West must stay focused on Ukraine during ‘pivotal’ moment, says Pentagon chief

BRUSSELS, June 15 (Reuters) – Russia’s invasion of Ukraine was at a “pivotal” moment and the United States and its allies could not lose sight of the three-month-long conflict, the United States said on Wednesday. US Secretary of Defense Lloyd Austin as Western nations pledged more weapons in Kyiv.

Austin was speaking at a meeting of dozens of defense ministers on the sidelines of a NATO ministerial meeting. This is the third time the group of nearly 50 countries have met to discuss and coordinate aid to Ukraine. The previous in-person meeting took place at Ramstein Air Base in Germany in April.

Ukraine needs 1,000 howitzers, 500 tanks and 1,000 drones among other heavy weapons, presidential adviser Mykhailo Podolyak said on Monday. Western countries have promised NATO-compliant weapons, including advanced US rockets.

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But deploying them takes time, and Ukraine will need continued Western support to transition to new supplies and systems as stocks of Soviet-era weapons and ammunition dwindle. Read more

“We can’t afford to let go and we can’t run out of steam. The stakes are too high,” Austin said at the start of the meeting in Brussels. “Ukraine is facing a pivotal moment on the battlefield…Russia is using its long-range fire to try to overwhelm Ukrainian positions.”

The White House on Wednesday announced about $1 billion worth of new weapons for Ukraine, including coastal defense systems and ammunition for advanced artillery and rocket systems.

Germany will supply three MARS II multiple rocket launchers to Ukraine, Defense Minister Christine Lambrecht said, adding that training for Ukrainian troops would begin in the coming weeks.

Before the meeting began, NATO Secretary General Jens Stoltenberg said that the allies would continue to supply Ukraine with heavy weapons and long-range systems and that he expected they agree to a new assistance package for Kyiv at a NATO summit later this month.

“Sometimes these efforts take time. This is exactly why it is important to have a meeting like the one we are having today… to meet with Ukrainian representatives to identify the challenges and issues that ‘They’d like to lift with us when,’ Stoltenberg said.

‘GRINDING’ OPERATION

The Battle of Sievierodonetsk – a city of just over 100,000 before the war – is now the biggest battle in Ukraine, as the conflict has devolved into a punitive war of attrition.

US Joint Chiefs of Staff Chairman General Mark Milley told reporters that about three-quarters of Sievierodonetsk was under Russian control.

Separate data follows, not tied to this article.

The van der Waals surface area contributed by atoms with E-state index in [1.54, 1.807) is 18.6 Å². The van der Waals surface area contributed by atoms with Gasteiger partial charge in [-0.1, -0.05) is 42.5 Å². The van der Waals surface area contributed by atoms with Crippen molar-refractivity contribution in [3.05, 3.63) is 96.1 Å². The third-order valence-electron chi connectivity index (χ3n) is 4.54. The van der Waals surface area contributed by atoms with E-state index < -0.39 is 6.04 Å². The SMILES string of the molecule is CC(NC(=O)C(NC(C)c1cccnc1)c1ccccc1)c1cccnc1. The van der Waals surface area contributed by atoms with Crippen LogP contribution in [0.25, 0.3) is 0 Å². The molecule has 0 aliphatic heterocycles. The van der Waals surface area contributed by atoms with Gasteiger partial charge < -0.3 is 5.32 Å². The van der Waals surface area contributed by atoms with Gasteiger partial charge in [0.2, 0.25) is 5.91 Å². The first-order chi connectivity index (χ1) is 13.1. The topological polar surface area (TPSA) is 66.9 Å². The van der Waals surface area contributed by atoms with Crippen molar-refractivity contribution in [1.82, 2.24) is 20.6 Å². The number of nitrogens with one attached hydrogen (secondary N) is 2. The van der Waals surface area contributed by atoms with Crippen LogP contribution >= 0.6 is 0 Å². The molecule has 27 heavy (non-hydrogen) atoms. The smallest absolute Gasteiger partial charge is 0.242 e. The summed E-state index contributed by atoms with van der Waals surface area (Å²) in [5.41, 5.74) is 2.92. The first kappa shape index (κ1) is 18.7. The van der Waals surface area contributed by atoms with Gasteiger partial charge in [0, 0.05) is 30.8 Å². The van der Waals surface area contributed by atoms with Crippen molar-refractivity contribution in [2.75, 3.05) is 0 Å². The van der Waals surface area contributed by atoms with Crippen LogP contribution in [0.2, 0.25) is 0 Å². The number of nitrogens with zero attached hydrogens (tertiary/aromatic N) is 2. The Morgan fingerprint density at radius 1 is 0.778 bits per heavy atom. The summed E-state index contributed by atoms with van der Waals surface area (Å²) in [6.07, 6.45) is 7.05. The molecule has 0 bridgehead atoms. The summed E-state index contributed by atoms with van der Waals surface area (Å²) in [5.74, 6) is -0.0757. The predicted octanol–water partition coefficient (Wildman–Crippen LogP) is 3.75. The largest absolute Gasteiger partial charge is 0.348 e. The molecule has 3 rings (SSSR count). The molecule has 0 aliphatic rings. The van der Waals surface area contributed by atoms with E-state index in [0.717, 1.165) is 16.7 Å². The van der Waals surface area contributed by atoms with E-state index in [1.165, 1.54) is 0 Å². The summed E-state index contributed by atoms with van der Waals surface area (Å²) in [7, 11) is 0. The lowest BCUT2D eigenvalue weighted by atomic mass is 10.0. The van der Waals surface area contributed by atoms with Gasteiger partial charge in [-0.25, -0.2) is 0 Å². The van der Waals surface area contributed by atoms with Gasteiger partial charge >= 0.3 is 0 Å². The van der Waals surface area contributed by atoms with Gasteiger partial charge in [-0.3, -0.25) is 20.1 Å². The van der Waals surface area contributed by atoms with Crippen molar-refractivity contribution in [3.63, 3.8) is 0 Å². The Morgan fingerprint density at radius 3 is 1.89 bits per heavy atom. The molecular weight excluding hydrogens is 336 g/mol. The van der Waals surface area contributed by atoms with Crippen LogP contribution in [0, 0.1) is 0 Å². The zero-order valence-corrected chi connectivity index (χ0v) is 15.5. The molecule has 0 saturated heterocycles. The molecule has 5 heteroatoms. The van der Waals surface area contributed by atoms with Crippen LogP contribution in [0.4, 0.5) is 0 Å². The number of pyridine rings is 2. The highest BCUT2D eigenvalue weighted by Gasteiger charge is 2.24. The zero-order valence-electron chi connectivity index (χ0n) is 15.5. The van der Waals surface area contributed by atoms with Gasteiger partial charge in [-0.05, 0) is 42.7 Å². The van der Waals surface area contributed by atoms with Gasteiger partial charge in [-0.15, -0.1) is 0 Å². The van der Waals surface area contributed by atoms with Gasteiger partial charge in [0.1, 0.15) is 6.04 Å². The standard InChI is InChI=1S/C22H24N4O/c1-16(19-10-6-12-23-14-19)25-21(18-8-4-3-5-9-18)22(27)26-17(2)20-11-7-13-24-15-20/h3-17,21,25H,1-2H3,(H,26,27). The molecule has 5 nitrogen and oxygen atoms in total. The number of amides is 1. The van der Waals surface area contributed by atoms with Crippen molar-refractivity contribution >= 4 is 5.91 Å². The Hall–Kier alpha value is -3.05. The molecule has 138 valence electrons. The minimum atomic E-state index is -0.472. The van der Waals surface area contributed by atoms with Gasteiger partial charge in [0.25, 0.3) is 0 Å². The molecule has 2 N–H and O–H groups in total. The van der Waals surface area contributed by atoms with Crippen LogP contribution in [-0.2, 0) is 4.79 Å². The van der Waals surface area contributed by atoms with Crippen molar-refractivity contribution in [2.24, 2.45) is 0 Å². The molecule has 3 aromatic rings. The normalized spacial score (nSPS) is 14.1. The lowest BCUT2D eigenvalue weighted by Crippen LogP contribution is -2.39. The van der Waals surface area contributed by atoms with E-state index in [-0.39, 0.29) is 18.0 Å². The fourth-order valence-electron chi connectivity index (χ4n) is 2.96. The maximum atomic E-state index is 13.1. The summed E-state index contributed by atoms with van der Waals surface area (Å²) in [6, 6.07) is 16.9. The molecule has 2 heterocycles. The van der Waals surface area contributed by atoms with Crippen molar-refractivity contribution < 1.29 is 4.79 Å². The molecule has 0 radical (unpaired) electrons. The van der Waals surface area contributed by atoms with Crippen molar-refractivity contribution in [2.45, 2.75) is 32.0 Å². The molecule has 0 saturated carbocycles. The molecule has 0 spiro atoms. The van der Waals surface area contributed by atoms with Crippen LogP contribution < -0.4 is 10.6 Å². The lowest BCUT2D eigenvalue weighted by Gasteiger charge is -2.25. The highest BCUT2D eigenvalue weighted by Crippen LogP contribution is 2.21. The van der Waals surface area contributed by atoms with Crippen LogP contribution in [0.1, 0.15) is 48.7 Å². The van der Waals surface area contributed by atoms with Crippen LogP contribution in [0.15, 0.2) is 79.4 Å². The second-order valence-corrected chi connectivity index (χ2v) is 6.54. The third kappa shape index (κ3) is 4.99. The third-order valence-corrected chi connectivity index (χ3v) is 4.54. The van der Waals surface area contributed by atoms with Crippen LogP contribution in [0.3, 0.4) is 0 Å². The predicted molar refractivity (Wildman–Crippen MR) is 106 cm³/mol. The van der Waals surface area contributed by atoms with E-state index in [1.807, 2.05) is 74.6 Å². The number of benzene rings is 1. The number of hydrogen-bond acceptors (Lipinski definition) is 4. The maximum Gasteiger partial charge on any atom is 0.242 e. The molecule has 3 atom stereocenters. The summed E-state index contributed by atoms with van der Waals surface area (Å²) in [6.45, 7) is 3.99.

It was not inevitable that Russia would take control of the eastern region of Donbass, but it was clear that the numbers favored Russia in terms of artillery, even though Moscow had lost 20% to 30% of its armored force, Milley said at a press conference after the Encounter.

The United States has committed approximately $5.6 billion in security assistance to Ukraine since the February 24 Russian invasion, including artillery systems such as howitzers and longer-range weapons such as the High Mobility Artillery Rocket System (HIMARS).

“Russia has not given up the fight, despite its fairly anemic progress… What we have is this overwhelming, slow, incremental Russian operation,” a senior US defense official said, speaking on condition of anonymity.

“So the question is what do the Ukrainians need to continue the success they have already seen in slowing down and thwarting this Russian objective and that will be a top priority for defense ministers,” the official said.

Russia launched what it calls a ‘special operation’ in Ukraine in February, saying it was needed to rid the country of dangerous nationalists and degrade Ukraine’s military capabilities – goals the West has denounced as a baseless excuse.

The Biden administration said it received assurances from Kyiv that these longer-range weapons would not be used to attack Russian territory, fearing an escalation of the conflict.

Kyiv said it was losing 100 to 200 troops every day, with hundreds more injured. In an overnight address, President Volodymyr Zelenskiy described the battle for the industrial heartland of Donbass – partly occupied by Moscow proxies since 2014 – as one of the most brutal in European history.

Milley said those numbers were within the range of the United States’ estimate of Ukrainian casualties, but the losses could be long-lasting since invading Russia posed an existential threat.

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Reporting by Idrees Ali, Sabine Siebold and Robin Emmott in Brussels; Editing by Lisa Shumaker, Chizu Nomiyama and Alex Richardson

Our standards: The Thomson Reuters Trust Principles.

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